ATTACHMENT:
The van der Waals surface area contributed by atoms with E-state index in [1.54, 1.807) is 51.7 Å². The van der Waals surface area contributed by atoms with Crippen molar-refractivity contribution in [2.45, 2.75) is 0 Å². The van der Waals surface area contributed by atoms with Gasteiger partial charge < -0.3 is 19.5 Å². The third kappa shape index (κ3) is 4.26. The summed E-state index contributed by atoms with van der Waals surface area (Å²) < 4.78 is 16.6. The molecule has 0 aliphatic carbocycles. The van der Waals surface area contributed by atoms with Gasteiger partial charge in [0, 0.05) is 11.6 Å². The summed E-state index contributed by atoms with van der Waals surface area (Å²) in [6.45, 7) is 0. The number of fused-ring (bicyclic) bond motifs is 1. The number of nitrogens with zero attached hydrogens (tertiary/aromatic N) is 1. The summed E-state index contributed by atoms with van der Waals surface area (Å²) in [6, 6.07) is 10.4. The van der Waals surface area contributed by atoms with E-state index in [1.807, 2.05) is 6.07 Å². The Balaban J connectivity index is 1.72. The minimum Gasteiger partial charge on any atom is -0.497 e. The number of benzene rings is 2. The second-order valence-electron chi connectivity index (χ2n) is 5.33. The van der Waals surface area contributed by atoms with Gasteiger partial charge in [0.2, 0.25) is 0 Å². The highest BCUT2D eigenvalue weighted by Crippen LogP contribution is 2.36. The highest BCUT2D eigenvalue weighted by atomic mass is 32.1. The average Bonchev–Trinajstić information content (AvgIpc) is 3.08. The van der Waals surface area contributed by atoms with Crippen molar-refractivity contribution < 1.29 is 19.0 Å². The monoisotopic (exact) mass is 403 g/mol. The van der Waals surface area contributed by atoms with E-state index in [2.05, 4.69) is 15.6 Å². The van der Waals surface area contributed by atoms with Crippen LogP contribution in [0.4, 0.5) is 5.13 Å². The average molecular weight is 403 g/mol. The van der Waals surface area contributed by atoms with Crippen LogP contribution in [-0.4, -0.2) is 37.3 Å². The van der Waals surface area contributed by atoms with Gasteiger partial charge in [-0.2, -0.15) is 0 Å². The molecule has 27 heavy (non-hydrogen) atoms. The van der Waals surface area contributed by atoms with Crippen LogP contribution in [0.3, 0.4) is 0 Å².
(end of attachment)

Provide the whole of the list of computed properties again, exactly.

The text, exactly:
The van der Waals surface area contributed by atoms with E-state index in [1.54, 1.807) is 51.7 Å². The van der Waals surface area contributed by atoms with Crippen molar-refractivity contribution in [2.45, 2.75) is 0 Å². The van der Waals surface area contributed by atoms with Gasteiger partial charge < -0.3 is 19.5 Å². The third kappa shape index (κ3) is 4.26. The summed E-state index contributed by atoms with van der Waals surface area (Å²) < 4.78 is 16.6. The molecule has 0 aliphatic carbocycles. The van der Waals surface area contributed by atoms with Gasteiger partial charge in [0, 0.05) is 11.6 Å². The summed E-state index contributed by atoms with van der Waals surface area (Å²) in [6.45, 7) is 0. The number of fused-ring (bicyclic) bond motifs is 1. The number of nitrogens with zero attached hydrogens (tertiary/aromatic N) is 1. The summed E-state index contributed by atoms with van der Waals surface area (Å²) in [6, 6.07) is 10.4. The van der Waals surface area contributed by atoms with E-state index in [1.807, 2.05) is 6.07 Å². The Balaban J connectivity index is 1.72. The minimum Gasteiger partial charge on any atom is -0.497 e. The number of benzene rings is 2. The second-order valence-electron chi connectivity index (χ2n) is 5.33. The van der Waals surface area contributed by atoms with Gasteiger partial charge in [0.2, 0.25) is 0 Å². The highest BCUT2D eigenvalue weighted by Crippen LogP contribution is 2.36. The highest BCUT2D eigenvalue weighted by atomic mass is 32.1. The average Bonchev–Trinajstić information content (AvgIpc) is 3.08. The van der Waals surface area contributed by atoms with Crippen molar-refractivity contribution < 1.29 is 19.0 Å². The monoisotopic (exact) mass is 403 g/mol. The van der Waals surface area contributed by atoms with E-state index in [2.05, 4.69) is 15.6 Å². The van der Waals surface area contributed by atoms with Crippen LogP contribution in [0.4, 0.5) is 5.13 Å². The average molecular weight is 403 g/mol. The van der Waals surface area contributed by atoms with Crippen LogP contribution in [-0.4, -0.2) is 37.3 Å². The van der Waals surface area contributed by atoms with Gasteiger partial charge in [-0.2, -0.15) is 0 Å². The molecule has 27 heavy (non-hydrogen) atoms. The van der Waals surface area contributed by atoms with Crippen LogP contribution in [0.3, 0.4) is 0 Å².